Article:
Chief: Drugs driving crime wave
Published 8:43 am Friday, January 30, 2009
FRANKLIN—With a recent rash of violent crime in the city, Police Chief Phil Hardison has his hands full.
However, Hardison took time this week to visit with The Tidewater News about some of the biggest issues affecting law enforcement in Franklin.
“Franklin is a unique community. We have a little bit of everything happening here,” Hardison said.
He listed high rates of unemployment, high school dropouts and teen pregnancy as contributors to the crime rate in the city.
However, Hardison thinks the biggest problem the city faces is its drug traffic.
“The most prevalent and complex issue is the drug demand and drug sales within the city.”
The 20-year law enforcement veteran said he was not surprised by Franklin’s issues when he took the job as chief in 2004.
“I worked in Franklin as an undercover operative, so I had a very real perspective of some of the problems I would be facing,” he said. “But I knew that we could develop and build relationships and trust with the community we serve; then we would have the ability to meet the challenges head on.”
Hardison readily acknowledges problems with illegal activity and violent crime in Franklin, but he said steps are being made to control it.
“We are continuously trying to support the public to the best extent possible. Our main priority is to provide a safe community for our stakeholders to live in.
“In terms of crime prevention, we continuously reach out by providing programs on crime prevention, gang awareness and drug awareness.”
Hardison also said the Police Department strives to provide venues or opportunities for younger people to communicate on a social level with police officers at a time absent of crisis.
“This interaction helps them establish more solid relationships with the officers and can prove to be a crime deterrent,” he said.
Asked if he thought there were areas where he and his staff could improve, Hardison said: “Given the resources we have, I am confident our members are doing everything they can do. These people have a unique commitment to the citizens and the city.”
Hardison said that the police officers in Franklin are some of the most dedicated people he’s ever met.
“My officers work without complaint and rarely fail to perform. That’s not to say we don’t make mistakes. We do. But I could not ask my people to do any more than they already have.”
Hardison said he emphasizes the importance of providing good service and building trust in the community to his officers. He said it’s an important element of being a police officer because the best crime deterrent in any city is its citizens and their relationship with law enforcement.
“It’s important to me that my officers are seen as problem solvers. I stress to them that we are here to service the citizens, who are stakeholders of this community,” he said.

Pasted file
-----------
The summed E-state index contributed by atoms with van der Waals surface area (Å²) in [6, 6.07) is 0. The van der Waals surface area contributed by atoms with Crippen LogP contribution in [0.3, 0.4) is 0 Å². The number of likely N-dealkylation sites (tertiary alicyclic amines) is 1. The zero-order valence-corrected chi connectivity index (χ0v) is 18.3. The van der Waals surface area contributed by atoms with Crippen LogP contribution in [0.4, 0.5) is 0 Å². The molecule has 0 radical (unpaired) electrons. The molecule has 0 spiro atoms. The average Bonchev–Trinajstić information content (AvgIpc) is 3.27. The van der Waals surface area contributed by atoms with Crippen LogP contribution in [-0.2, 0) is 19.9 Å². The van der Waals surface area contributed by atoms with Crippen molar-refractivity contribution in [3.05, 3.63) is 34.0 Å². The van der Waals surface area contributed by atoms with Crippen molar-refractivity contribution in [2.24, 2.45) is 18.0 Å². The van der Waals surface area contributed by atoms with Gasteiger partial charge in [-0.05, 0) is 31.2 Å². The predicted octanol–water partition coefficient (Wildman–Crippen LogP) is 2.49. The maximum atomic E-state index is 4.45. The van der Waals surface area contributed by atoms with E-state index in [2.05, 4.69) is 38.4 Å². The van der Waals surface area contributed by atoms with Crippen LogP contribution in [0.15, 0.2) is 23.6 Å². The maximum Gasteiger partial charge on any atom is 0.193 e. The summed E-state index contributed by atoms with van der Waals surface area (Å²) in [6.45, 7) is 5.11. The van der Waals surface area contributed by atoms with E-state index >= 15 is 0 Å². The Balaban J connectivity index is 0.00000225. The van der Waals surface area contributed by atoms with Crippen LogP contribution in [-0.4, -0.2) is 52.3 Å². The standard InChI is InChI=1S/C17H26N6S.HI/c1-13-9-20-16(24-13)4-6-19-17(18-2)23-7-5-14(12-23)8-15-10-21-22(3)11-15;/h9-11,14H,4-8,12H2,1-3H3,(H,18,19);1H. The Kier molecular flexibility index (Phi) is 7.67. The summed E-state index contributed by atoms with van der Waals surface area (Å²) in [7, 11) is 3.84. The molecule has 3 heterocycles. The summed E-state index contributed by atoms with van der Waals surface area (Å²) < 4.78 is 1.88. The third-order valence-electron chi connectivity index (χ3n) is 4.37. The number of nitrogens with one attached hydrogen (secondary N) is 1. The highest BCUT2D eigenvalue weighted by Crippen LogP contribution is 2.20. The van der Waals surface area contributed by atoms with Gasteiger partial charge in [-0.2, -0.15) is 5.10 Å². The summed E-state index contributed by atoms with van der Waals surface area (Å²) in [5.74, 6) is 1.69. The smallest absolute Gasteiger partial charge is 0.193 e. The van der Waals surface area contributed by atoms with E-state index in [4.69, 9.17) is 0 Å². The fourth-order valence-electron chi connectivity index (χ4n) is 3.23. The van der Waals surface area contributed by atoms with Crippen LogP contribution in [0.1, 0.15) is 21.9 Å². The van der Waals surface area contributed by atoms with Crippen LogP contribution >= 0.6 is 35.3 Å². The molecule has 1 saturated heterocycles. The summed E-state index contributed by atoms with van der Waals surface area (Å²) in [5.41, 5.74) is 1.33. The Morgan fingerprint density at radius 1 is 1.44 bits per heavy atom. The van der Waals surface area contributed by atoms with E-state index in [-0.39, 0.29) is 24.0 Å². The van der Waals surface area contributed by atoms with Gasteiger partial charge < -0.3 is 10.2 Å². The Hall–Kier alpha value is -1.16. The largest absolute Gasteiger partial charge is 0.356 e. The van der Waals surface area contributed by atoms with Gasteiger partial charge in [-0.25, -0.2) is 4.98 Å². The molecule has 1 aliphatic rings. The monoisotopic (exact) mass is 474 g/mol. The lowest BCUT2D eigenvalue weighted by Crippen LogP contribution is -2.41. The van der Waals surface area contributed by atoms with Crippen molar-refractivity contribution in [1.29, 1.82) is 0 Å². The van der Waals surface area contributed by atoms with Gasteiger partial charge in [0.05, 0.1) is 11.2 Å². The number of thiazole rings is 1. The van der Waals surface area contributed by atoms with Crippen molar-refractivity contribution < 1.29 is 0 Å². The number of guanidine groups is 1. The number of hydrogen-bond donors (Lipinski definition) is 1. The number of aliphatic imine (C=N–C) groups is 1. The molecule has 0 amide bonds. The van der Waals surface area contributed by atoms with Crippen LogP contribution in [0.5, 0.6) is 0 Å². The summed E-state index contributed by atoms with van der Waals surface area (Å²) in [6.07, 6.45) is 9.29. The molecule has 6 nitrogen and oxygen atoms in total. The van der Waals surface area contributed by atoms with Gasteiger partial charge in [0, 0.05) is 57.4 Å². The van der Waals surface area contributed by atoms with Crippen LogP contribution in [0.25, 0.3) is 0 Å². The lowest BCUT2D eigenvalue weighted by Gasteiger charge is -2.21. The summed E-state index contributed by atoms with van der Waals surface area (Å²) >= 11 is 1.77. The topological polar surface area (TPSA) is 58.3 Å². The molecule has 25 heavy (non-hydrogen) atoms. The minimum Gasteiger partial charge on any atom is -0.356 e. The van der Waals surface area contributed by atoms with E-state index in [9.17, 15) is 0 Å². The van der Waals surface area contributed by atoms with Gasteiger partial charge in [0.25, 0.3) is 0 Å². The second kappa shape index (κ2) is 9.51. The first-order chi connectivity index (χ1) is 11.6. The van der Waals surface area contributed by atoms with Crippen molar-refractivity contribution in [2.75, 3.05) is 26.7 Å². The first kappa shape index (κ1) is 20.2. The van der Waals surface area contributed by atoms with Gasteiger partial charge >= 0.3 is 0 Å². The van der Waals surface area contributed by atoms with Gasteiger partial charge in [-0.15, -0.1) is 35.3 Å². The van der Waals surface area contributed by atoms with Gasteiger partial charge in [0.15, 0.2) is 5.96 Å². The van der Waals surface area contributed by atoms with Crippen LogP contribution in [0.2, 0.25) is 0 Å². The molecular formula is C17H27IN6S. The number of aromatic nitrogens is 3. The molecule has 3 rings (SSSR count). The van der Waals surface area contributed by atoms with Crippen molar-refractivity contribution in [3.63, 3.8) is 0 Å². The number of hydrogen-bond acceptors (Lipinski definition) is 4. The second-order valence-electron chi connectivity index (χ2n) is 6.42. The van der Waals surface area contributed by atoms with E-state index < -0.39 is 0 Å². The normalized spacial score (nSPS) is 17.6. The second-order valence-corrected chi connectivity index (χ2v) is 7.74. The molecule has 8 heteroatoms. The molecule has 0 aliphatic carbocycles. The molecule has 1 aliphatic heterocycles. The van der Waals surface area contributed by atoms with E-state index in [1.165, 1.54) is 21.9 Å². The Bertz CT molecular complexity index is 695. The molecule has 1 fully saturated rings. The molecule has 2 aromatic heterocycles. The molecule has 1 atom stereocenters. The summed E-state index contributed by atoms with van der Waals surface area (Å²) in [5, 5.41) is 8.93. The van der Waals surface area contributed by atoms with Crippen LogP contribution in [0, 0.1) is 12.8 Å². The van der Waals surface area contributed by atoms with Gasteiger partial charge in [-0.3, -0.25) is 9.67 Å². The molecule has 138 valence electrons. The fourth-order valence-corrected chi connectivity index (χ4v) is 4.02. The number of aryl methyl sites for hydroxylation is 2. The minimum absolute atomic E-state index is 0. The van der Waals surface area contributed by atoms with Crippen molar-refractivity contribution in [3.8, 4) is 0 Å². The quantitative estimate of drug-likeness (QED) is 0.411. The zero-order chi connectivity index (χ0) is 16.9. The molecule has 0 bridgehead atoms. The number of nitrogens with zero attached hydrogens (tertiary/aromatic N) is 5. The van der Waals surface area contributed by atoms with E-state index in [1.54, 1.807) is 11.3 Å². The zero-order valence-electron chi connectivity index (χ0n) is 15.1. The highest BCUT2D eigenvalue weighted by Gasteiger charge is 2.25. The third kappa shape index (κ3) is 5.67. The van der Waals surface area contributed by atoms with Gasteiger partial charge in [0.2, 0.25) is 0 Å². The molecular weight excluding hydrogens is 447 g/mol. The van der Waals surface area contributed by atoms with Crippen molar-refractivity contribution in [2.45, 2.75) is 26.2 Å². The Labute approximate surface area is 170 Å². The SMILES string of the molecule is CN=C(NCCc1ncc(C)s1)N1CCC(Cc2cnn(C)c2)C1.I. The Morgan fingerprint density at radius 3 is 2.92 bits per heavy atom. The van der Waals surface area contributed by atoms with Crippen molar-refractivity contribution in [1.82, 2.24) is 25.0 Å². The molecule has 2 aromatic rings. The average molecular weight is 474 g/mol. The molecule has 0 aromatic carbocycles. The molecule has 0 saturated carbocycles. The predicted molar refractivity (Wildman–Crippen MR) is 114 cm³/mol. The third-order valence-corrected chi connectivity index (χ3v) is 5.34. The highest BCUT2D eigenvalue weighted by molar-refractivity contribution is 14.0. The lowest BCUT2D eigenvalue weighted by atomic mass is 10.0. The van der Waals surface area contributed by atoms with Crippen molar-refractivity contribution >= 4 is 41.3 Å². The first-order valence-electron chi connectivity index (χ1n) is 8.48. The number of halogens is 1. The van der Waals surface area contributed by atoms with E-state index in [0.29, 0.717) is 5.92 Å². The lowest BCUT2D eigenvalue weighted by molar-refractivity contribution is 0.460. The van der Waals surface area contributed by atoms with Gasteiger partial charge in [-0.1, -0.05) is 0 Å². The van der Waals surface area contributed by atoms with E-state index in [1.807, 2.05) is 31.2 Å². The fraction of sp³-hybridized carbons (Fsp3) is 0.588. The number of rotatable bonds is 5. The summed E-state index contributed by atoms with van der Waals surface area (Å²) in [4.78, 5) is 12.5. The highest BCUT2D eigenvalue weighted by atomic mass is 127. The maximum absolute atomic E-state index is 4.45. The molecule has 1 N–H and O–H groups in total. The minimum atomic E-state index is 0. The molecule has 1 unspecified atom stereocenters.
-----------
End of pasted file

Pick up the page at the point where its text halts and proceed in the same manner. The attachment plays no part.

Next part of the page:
“Police officers should have the mind-set of ‘What can I do for you?’ Citizens generally come to us because they are in crisis. We may not be able to change the circumstances but I want people to know that from the point we arrive, we will take good care of them and their families,” Hardison said.
Hardison said that this type of attitude is what builds trust in the community. Once that trust is established, Hardison believes, the citizens will work with law enforcement to help prevent crime.
“The citizens then decide what type of standards they want to set for their community. Citizens must first determine what they don’t want in their communities. With a trusting relationship, citizens are going to call the police every single time they see something happening in their neighborhoods,” he said.
“Citizens have far more influence of law enforcement services than I think they realize. We want them to light our phones up and make it difficult for criminals to operate in Franklin. Once they see somebody’s paying attention, they will be forced to go somewhere else,” said Hardison.
Hardison said the Franklin Police Department is three officers short of its budgeted allocation.
But while he needs the officers, he said he won’t hire just anyone.
“I fully anticipate we will be at full staff by the end of this year. But we will only select, hire and retain those who reflect our core values of honor and integrity,” he said.
“It’s important also that new hires also reflect that they generally have the citizens’ best interest at heart. This is a very dangerous job. It takes a unique personality to be willing to stand in the fray of a criminal’s bullet and protect a citizen. I only want officers in this city who are willing to do that.”
Hardison said citizens should be concerned about events in the city of late, but he believes that crime in Franklin can be controlled.
“Citizens should be vigilant, but it is the role of local police to provide enforcement, and we are committed to doing that.”